Must be a hail storm in Texas right now. Mighty Twitter knows all.Nothing too unusual considering the speed with which messages get spread through Twitter. Except that in this case, the tweeter was @pphilp and lives in Canada. It took me a second to realize that the hail storm must be a trending topic on Twitter and lo and behold it was:
How can an event this localized dominate the Twitterverse so easily? A number of possibilities come to mind: either yesterday was a very slow "news day" for Twitter, or there is a disproportionate amount of Twitter users living in Austin. Or maybe it's a combination of both? TwitterGrader does support the idea that Austinites might be particularly prone to tweeting - it lists the city among the top 10 Twitter cities. Maybe the tweets around events in Austin are more likely to make the trending list because there are simply a lot of Twitter users in Austin? Think about the power that gives Austinites and other tweeters from Twitter-friendly cities in terms of setting the agenda for what other Internet users hear and think about.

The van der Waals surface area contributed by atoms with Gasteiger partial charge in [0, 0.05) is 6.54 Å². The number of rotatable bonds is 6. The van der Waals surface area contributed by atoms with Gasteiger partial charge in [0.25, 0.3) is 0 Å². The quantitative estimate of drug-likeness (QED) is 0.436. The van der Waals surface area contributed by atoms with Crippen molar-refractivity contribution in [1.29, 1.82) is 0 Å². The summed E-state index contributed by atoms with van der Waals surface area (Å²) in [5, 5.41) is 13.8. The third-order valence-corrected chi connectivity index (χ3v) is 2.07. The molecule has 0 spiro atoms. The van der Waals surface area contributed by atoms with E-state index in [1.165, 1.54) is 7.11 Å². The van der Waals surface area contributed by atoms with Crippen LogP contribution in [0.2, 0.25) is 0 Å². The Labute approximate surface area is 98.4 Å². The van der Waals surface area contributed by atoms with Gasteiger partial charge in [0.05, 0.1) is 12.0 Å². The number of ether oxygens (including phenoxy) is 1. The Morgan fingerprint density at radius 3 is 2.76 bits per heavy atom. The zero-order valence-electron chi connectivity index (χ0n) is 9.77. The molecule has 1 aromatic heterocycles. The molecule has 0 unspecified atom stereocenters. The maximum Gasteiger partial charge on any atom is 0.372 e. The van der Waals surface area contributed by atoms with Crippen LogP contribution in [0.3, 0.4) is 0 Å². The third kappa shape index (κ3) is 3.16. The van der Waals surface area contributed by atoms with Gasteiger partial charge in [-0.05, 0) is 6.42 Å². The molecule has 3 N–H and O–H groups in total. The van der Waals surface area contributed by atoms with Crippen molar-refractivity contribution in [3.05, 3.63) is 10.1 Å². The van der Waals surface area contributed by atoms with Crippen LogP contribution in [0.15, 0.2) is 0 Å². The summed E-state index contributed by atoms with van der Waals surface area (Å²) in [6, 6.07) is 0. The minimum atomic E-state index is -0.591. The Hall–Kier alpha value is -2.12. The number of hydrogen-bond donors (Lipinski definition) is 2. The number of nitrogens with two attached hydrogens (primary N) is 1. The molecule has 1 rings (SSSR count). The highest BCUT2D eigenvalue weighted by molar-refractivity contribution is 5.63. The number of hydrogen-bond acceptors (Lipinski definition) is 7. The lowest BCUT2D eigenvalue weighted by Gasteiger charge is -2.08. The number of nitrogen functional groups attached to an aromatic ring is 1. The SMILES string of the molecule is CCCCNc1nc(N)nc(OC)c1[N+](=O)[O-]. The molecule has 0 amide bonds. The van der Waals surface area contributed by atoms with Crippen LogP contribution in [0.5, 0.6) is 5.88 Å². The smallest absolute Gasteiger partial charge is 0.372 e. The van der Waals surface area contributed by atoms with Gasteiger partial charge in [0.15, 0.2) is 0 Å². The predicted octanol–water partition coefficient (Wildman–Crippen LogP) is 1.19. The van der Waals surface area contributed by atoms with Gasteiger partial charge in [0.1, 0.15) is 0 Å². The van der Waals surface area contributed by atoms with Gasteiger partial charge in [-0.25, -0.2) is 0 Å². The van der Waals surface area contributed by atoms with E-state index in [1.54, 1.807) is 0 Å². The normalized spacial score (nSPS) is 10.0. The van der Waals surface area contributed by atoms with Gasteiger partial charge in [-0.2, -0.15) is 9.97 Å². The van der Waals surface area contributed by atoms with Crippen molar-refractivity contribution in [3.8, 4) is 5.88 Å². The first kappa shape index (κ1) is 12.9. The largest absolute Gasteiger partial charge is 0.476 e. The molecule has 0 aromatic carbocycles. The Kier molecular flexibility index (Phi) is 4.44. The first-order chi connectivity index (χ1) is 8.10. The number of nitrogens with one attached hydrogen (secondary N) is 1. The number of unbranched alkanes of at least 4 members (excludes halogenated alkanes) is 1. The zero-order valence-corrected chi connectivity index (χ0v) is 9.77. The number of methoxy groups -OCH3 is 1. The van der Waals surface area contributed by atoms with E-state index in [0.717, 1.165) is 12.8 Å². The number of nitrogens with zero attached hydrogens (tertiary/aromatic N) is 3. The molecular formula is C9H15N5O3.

Whatever it may be, here's an example of an event that didn't make it past the local news in the traditional media (at least I'm not aware of any of the major networks running a story on the Austin hail storm, let alone the international media). Yet, Twitter spread the news of this localized event all the way to other countries - and all of that pretty much in real time.